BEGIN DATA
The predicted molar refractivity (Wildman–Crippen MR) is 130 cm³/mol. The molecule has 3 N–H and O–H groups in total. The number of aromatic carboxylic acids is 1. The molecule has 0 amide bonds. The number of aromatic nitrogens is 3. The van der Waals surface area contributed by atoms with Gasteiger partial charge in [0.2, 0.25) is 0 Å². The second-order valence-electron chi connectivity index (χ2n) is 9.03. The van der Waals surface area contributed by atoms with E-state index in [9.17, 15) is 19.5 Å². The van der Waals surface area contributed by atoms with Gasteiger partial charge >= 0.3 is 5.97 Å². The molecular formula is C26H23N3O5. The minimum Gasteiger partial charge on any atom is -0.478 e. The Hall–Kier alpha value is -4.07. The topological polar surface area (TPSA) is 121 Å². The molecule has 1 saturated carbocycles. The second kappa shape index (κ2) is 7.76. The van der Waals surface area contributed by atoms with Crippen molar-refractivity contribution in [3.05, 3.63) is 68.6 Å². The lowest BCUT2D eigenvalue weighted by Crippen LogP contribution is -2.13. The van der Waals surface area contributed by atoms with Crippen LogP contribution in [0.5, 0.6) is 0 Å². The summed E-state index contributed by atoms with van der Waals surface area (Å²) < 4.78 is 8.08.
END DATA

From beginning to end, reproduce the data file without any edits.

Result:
The predicted molar refractivity (Wildman–Crippen MR) is 130 cm³/mol. The molecule has 3 N–H and O–H groups in total. The number of aromatic carboxylic acids is 1. The molecule has 0 amide bonds. The number of aromatic nitrogens is 3. The van der Waals surface area contributed by atoms with Gasteiger partial charge in [0.2, 0.25) is 0 Å². The second-order valence-electron chi connectivity index (χ2n) is 9.03. The van der Waals surface area contributed by atoms with E-state index in [9.17, 15) is 19.5 Å². The van der Waals surface area contributed by atoms with Gasteiger partial charge >= 0.3 is 5.97 Å². The molecular formula is C26H23N3O5. The minimum Gasteiger partial charge on any atom is -0.478 e. The Hall–Kier alpha value is -4.07. The topological polar surface area (TPSA) is 121 Å². The molecule has 1 saturated carbocycles. The second kappa shape index (κ2) is 7.76. The van der Waals surface area contributed by atoms with Crippen molar-refractivity contribution in [3.05, 3.63) is 68.6 Å². The lowest BCUT2D eigenvalue weighted by Crippen LogP contribution is -2.13. The van der Waals surface area contributed by atoms with Crippen LogP contribution in [0.5, 0.6) is 0 Å². The summed E-state index contributed by atoms with van der Waals surface area (Å²) < 4.78 is 8.08.